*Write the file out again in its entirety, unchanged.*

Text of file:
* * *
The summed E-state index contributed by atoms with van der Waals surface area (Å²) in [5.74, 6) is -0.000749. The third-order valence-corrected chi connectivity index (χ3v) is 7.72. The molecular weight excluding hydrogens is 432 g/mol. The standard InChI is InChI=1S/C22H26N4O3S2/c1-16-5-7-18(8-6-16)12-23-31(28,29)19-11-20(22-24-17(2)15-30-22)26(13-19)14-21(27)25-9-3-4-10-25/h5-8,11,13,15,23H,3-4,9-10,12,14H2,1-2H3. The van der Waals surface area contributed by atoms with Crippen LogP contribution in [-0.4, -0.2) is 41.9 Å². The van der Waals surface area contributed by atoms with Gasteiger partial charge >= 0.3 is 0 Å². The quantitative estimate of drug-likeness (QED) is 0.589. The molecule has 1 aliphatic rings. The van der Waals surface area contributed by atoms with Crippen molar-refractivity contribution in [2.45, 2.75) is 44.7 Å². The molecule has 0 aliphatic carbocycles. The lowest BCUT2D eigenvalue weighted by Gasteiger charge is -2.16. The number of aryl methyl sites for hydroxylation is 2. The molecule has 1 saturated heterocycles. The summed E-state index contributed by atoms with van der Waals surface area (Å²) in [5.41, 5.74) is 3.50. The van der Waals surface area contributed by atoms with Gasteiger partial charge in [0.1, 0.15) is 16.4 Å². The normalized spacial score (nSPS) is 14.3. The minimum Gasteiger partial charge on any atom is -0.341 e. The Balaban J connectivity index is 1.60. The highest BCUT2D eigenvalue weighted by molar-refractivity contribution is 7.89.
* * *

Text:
The summed E-state index contributed by atoms with van der Waals surface area (Å²) in [5.74, 6) is -0.000749. The third-order valence-corrected chi connectivity index (χ3v) is 7.72. The molecular weight excluding hydrogens is 432 g/mol. The standard InChI is InChI=1S/C22H26N4O3S2/c1-16-5-7-18(8-6-16)12-23-31(28,29)19-11-20(22-24-17(2)15-30-22)26(13-19)14-21(27)25-9-3-4-10-25/h5-8,11,13,15,23H,3-4,9-10,12,14H2,1-2H3. The van der Waals surface area contributed by atoms with Crippen LogP contribution in [-0.4, -0.2) is 41.9 Å². The van der Waals surface area contributed by atoms with Gasteiger partial charge >= 0.3 is 0 Å². The quantitative estimate of drug-likeness (QED) is 0.589. The molecule has 1 aliphatic rings. The van der Waals surface area contributed by atoms with Crippen molar-refractivity contribution in [2.45, 2.75) is 44.7 Å². The molecule has 0 aliphatic carbocycles. The lowest BCUT2D eigenvalue weighted by Gasteiger charge is -2.16. The number of aryl methyl sites for hydroxylation is 2. The molecule has 1 saturated heterocycles. The summed E-state index contributed by atoms with van der Waals surface area (Å²) in [5.41, 5.74) is 3.50. The van der Waals surface area contributed by atoms with Gasteiger partial charge in [0.1, 0.15) is 16.4 Å². The normalized spacial score (nSPS) is 14.3. The minimum Gasteiger partial charge on any atom is -0.341 e. The Balaban J connectivity index is 1.60. The highest BCUT2D eigenvalue weighted by molar-refractivity contribution is 7.89.